Evolution not revolution
It’s not uncommon for me to be asked by clients to design a new logo for their business. That probably doesn’t come as a surprise considering I am a graphic designer and specialise in this sort of thing. What may be surprising is that I often ask Why? This is a common question that I ask myself constantly with design; why are you doing it in this particular way, what is it adding and is there a better way? Graphic design is all about solving problems and to do this, a lot of questions inevitably need to be asked and various approaches explored.
Considerable pressure is put on the humble logo, people can see it as the thing that can make or break their business and endless feedback is often sought from as many people as possible in a quest to get something that makes everyone happy. This, of course isn’t actually possible. The old adage of a camel being a horse that was designed by committee seems perfectly apt with this flawed approach. Feedback and research can of course be important, but it’s crucial to sift out what is mere opinion and what is real and valid guiding intelligence. It’s also even more important to ask the really big question, is a new logo actually needed?
The logo is the heart of a brand identity for businesses and is important, but it’s about so much more too. It’s also not the best decision to simply get a new logo because you’re a bit bored with what you have and could do with a change. The public become attached to logos – good, bad and ugly, and it’s wise to stick with something if it’s gently getting on with its job. Throw out the brand baby with the corporate bathwater at your peril!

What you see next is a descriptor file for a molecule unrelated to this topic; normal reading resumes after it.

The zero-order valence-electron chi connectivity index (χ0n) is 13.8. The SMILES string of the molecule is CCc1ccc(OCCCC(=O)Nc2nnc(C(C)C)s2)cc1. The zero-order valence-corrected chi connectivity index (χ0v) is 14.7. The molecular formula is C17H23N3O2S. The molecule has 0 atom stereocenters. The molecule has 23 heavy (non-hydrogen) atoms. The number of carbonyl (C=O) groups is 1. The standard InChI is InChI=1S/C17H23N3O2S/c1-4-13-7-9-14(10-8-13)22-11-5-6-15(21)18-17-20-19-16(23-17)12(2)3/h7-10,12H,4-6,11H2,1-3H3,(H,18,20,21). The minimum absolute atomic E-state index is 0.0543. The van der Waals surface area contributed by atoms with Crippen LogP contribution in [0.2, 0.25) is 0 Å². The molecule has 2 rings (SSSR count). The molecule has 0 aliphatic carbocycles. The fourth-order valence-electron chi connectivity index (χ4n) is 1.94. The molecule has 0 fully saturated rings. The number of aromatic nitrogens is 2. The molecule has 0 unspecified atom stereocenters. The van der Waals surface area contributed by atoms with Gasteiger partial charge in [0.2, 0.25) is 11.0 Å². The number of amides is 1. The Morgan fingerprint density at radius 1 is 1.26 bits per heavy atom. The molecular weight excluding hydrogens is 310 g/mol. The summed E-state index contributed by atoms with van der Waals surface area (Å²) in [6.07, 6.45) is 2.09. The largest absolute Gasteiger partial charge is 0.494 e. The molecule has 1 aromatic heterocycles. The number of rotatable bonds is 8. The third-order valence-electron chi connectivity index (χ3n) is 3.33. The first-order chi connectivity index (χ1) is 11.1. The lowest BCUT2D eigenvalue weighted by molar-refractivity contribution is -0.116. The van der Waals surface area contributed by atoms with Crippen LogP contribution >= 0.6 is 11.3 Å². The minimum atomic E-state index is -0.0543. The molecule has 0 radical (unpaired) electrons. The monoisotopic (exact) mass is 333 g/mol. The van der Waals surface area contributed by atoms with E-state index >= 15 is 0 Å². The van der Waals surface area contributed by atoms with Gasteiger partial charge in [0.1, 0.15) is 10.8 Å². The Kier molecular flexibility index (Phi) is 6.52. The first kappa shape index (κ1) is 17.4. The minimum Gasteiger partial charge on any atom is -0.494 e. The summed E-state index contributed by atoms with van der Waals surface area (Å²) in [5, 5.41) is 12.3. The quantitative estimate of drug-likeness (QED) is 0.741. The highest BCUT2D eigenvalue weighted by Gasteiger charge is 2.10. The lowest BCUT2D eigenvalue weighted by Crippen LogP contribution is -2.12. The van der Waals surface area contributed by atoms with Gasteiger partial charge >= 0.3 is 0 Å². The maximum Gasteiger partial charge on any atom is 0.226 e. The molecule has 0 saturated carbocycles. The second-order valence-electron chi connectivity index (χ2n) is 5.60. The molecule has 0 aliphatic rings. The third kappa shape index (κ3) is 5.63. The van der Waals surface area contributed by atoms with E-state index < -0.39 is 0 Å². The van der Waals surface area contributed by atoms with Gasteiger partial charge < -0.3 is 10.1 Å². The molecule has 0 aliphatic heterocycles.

I teach from time to time, and as part of my class, I cover this very subject. We look at big businesses – Apple, Shell, BBC etc. and examine how their logos have evolved. I use this word carefully as this is what the best brands do. Usually, they don’t start over from scratch, they update, improve and evolve. Like anything, there are trends in design and a logo can adapt without being completely reincarnated as a different creature to stay visually relevant.
I was recently commissioned by a client to carry out a creative audit on their large business. I was asked to look at everything and propose a strategy to harmonise and rationalise everything across all media – print, online, film and interiors. I didn’t recommend they get a new logo, I suggested we take the parts that work, enhance those and weed out the weak elements. Things can nearly always be improved but there is equal merit and skill in identifying when things should be left alone.
Yesterday, I came across an empty bag of Quavers from over thirty years ago. In 30+ years of munching, I’ve never really noticed the design changing, it has happened gently and certain elements have been retained to ease the transformation. Both packets in the image shown here are clearly my beloved Quavers, but are also vastly different and products of their time. This is a good example of the evolution of a design and a lovely thing to snack on too.
This blog post sadly wasn’t endorsed by Walkers Crisps and I got no free packets. You know where I am 🙂